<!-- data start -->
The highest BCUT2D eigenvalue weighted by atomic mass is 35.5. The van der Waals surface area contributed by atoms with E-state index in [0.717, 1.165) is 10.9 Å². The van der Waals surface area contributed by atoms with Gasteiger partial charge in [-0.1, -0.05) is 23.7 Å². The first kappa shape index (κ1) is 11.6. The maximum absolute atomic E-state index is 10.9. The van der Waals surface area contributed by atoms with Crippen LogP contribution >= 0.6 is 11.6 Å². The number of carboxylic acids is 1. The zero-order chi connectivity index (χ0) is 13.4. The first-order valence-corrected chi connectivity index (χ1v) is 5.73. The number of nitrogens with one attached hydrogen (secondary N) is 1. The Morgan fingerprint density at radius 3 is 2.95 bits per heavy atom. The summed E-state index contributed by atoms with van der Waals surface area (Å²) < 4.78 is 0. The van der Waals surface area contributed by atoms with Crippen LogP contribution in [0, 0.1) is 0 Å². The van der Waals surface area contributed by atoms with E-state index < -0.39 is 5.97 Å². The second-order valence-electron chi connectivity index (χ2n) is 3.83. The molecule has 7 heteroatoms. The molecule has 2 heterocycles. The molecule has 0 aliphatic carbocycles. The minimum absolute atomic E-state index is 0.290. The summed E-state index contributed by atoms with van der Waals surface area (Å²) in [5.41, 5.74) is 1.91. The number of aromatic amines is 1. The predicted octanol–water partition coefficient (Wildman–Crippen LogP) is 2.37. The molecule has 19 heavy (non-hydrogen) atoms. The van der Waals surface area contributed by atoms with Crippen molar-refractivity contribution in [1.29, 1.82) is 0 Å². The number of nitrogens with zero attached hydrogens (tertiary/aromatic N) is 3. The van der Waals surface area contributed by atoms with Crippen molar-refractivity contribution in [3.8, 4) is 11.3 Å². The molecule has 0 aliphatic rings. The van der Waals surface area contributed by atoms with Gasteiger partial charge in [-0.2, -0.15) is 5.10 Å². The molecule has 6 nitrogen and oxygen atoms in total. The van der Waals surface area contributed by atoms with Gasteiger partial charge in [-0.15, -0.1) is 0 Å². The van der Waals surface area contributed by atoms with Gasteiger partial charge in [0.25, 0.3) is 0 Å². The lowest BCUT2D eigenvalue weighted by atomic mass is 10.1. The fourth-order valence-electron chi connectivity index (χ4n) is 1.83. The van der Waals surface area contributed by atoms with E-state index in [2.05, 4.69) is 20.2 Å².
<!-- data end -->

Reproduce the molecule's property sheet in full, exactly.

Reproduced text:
The highest BCUT2D eigenvalue weighted by atomic mass is 35.5. The van der Waals surface area contributed by atoms with E-state index in [0.717, 1.165) is 10.9 Å². The van der Waals surface area contributed by atoms with Gasteiger partial charge in [-0.1, -0.05) is 23.7 Å². The first kappa shape index (κ1) is 11.6. The maximum absolute atomic E-state index is 10.9. The van der Waals surface area contributed by atoms with Crippen LogP contribution >= 0.6 is 11.6 Å². The number of carboxylic acids is 1. The zero-order chi connectivity index (χ0) is 13.4. The first-order valence-corrected chi connectivity index (χ1v) is 5.73. The number of nitrogens with one attached hydrogen (secondary N) is 1. The Morgan fingerprint density at radius 3 is 2.95 bits per heavy atom. The summed E-state index contributed by atoms with van der Waals surface area (Å²) < 4.78 is 0. The van der Waals surface area contributed by atoms with Crippen LogP contribution in [0, 0.1) is 0 Å². The van der Waals surface area contributed by atoms with E-state index < -0.39 is 5.97 Å². The second-order valence-electron chi connectivity index (χ2n) is 3.83. The molecule has 7 heteroatoms. The molecule has 2 heterocycles. The molecule has 0 aliphatic carbocycles. The minimum absolute atomic E-state index is 0.290. The summed E-state index contributed by atoms with van der Waals surface area (Å²) in [5.41, 5.74) is 1.91. The number of aromatic amines is 1. The predicted octanol–water partition coefficient (Wildman–Crippen LogP) is 2.37. The molecule has 19 heavy (non-hydrogen) atoms. The van der Waals surface area contributed by atoms with Crippen molar-refractivity contribution in [1.29, 1.82) is 0 Å². The number of nitrogens with zero attached hydrogens (tertiary/aromatic N) is 3. The van der Waals surface area contributed by atoms with Crippen molar-refractivity contribution in [3.8, 4) is 11.3 Å². The molecule has 0 aliphatic rings. The van der Waals surface area contributed by atoms with Gasteiger partial charge in [-0.2, -0.15) is 5.10 Å². The molecule has 6 nitrogen and oxygen atoms in total. The van der Waals surface area contributed by atoms with Gasteiger partial charge in [-0.15, -0.1) is 0 Å². The van der Waals surface area contributed by atoms with Gasteiger partial charge in [0.25, 0.3) is 0 Å². The lowest BCUT2D eigenvalue weighted by atomic mass is 10.1. The fourth-order valence-electron chi connectivity index (χ4n) is 1.83. The van der Waals surface area contributed by atoms with E-state index in [2.05, 4.69) is 20.2 Å².